Carbon fiber reinforced polymer (CFRP) composites are great. As long as they are made with continuous fibers.
When you start chopping these carbon fibers up and mixing them with a thermoplastic base, most of the benefits of a CFRP structure are lost. In the case of chopped fiber filament, the fiber is no longer carrying the load..the weaker polymer matrix is. The carbon fiber is effectively just filler.
So any new method of 3D printing with continuous carbon fibers is of interest to us. If you’re going to print with carbon fiber, may as well reap all the benefits – not just the finish.
This new method devised by a research team at the University of Delaware has demonstrated a method for using a thermoset polymer matrix for their 3D printed composites, as opposed to previous composite printers which have generally used thermoplastic polymer as a matrix.
What is the difference between thermoset and thermoplastic, and why is it significant? We will tell you.
Thermoset vs Thermoplastic
For the benefit of this post, all we need to know is that a thermoplastic (such as ABS) when heated, will melt. And when it cools, it will harden. This cycle can be repeated over and over, and the polymer can be remelted and reformed many times without any physical changes occurring to the material.
A thermoset plastic, in basic terms, will permanently set into a solid when it cools. It is not reversible.
Some CFRP applications are fine with thermoplastics. Others, which may be exposed to a higher range of temperatures (aerospace), may require a polymer matrix that won’t melt when it heats up, so they opt for thermoset CFRP systems. Thermosets also have good resistance to fatigue, which is also attractive in aerospace applications (and also sporting goods).
Currently, 95% of aerospace CFRP components use thermoset pre-pregs…so you can see that there may be a demand for thermoset printing in that market.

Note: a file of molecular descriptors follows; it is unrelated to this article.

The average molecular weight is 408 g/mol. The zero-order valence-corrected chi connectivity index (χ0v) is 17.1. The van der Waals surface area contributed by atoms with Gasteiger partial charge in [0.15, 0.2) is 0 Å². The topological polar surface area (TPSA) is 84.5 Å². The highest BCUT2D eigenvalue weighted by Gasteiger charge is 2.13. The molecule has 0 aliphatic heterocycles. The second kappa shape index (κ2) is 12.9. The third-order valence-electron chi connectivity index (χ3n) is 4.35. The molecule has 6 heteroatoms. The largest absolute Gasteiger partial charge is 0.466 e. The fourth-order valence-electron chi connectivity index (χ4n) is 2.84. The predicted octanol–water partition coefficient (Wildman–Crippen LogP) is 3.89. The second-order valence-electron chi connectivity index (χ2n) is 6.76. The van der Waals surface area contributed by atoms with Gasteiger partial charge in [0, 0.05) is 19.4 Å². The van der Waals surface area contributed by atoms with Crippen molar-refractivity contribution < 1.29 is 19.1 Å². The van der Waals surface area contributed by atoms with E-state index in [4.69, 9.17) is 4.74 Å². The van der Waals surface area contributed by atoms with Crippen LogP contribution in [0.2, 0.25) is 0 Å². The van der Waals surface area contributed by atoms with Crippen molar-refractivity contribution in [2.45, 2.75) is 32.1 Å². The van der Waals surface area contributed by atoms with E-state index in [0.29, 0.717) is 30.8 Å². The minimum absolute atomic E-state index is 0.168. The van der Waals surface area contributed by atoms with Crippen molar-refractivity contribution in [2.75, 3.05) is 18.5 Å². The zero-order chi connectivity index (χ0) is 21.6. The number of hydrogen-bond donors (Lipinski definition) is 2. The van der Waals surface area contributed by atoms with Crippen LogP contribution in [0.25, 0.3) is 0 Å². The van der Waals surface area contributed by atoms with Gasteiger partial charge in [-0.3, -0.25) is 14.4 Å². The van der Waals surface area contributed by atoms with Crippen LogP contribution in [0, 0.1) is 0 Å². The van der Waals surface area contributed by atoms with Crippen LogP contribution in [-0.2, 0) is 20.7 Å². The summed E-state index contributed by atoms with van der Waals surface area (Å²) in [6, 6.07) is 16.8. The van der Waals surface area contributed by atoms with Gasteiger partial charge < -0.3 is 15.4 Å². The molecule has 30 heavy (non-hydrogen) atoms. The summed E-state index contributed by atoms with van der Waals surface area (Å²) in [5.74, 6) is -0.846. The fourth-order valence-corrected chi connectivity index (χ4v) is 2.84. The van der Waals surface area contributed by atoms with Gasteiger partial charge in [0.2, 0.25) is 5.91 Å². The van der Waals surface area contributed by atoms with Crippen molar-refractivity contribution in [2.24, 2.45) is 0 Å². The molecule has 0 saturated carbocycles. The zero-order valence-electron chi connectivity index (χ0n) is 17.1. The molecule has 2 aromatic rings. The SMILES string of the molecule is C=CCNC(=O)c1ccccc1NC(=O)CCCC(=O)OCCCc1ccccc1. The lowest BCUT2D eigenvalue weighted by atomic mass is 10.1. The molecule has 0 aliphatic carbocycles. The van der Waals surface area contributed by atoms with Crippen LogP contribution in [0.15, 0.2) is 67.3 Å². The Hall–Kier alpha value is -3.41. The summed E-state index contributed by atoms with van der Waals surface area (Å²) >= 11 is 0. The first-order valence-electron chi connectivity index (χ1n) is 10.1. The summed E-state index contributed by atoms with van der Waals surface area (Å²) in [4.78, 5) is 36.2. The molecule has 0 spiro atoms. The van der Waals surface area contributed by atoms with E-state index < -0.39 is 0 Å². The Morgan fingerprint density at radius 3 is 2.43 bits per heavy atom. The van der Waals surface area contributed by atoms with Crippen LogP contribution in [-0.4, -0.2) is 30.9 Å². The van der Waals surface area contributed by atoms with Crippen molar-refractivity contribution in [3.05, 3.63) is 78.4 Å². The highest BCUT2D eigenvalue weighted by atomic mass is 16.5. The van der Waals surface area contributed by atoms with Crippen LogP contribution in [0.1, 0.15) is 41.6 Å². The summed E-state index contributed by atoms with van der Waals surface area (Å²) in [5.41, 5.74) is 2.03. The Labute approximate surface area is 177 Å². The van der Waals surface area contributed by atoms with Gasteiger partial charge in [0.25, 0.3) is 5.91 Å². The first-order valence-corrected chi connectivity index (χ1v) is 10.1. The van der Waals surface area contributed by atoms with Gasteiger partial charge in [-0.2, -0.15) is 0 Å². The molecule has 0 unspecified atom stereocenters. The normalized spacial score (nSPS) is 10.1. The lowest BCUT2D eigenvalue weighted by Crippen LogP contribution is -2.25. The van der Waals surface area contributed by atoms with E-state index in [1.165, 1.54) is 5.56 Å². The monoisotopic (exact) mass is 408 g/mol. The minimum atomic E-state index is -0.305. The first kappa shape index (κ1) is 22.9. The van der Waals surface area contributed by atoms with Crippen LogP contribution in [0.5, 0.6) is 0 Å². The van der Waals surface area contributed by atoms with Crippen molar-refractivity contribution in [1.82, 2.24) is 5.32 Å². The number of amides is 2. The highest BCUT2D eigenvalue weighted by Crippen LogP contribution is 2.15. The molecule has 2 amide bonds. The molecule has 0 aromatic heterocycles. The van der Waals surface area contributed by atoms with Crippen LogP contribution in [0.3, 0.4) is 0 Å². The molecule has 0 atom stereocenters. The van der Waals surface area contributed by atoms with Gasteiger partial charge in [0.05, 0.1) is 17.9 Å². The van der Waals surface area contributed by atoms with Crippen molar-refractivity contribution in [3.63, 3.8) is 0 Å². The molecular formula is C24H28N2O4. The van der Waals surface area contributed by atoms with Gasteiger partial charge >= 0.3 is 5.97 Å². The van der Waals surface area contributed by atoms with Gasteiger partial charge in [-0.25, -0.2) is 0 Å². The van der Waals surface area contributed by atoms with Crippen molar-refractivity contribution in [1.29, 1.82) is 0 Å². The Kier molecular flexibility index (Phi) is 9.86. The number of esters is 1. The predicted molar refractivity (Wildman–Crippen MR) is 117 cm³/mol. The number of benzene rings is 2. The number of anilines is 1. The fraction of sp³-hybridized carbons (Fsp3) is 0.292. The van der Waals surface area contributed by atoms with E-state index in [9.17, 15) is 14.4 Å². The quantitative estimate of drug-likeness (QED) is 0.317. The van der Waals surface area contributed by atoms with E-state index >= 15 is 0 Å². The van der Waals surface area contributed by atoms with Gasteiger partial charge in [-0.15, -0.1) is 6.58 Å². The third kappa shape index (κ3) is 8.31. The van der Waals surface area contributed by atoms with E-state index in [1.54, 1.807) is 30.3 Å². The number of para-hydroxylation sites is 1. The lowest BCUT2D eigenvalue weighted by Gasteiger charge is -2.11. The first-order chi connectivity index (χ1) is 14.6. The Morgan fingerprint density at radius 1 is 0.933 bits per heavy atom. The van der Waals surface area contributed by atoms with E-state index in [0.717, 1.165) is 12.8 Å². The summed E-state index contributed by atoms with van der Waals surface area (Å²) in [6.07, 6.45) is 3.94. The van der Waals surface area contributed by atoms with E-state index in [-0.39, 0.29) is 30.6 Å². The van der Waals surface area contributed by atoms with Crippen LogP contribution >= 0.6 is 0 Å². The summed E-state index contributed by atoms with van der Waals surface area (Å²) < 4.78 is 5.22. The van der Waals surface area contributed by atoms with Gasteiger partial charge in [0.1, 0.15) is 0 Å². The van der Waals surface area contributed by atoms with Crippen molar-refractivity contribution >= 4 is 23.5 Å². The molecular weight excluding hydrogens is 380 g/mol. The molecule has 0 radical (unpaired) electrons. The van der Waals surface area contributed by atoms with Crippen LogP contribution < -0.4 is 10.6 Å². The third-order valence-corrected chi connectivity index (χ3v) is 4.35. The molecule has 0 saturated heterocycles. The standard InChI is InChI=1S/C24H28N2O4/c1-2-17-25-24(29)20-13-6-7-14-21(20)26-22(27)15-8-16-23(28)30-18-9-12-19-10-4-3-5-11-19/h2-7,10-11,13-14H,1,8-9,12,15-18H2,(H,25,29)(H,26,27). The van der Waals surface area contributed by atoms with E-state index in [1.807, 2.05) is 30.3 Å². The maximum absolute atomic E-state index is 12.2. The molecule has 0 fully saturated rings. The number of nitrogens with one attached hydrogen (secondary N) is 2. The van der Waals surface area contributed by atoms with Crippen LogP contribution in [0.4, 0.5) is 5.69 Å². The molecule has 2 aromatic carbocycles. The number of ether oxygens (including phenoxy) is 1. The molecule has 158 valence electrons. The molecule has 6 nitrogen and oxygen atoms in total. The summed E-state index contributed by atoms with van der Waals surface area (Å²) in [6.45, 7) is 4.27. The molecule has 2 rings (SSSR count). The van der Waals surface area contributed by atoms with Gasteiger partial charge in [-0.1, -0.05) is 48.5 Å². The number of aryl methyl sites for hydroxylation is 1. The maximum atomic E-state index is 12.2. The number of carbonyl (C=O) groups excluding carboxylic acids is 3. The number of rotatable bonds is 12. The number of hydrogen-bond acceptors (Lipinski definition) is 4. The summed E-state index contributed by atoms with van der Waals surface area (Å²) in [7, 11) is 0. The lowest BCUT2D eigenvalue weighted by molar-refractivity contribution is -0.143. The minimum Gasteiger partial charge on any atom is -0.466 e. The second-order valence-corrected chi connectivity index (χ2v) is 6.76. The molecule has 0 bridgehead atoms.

Continuous Thermoset Printing
The research team from the Center for Composite Materials (CCM) at University of Delaware recognizes this need for thermoset CFRP printing, and so has developed their Localized In-plane Thermal Assisted 3D printing system (a.k.a “LITA”). It uses a unique printing head and automated robot arm. With this system the team is able to guide the fibers into the required shape, and guide the flow of the liquid polymer by manipulating the temperature of the fibers with a Joule heater. This allows the thermoset resin to flow and wick into the channels between the fibers, before curing to create strong, thermally stable 3D structures.
The team has published a paper on their method, titled “Dynamic Capillary-Driven Additive Manufacturing of Continuous Carbon Fiber Composite” which should give you some indication of the mechanism at work here.
In technical terms, according to the paper:
“The underlying concept of the LITA technique is based on a continuous capillary effect or wicking,which is enabled by a moving thermal gradient along the carbon fiber surfaces, to facilitate the flow of liquid polymer into the tube-like space between neighboring carbon fibers followed by curing of the polymer resin from the heated fiber surfaces to the surrounding space.”
Traditionally fabricated CFRP composites require many hours of post curing. The controlled rapid-curing of the LITA system does not, and therefore there are huge energy savings made by use of this system.
In addition, traditional CFRP is thus-far limited in terms of the geometries allowed by the process. This process, if developed further, may find usage in aerospace, automotive, sports goods, or any other industry that requires light, stiff, fatigue-resistant components that won’t melt during operations.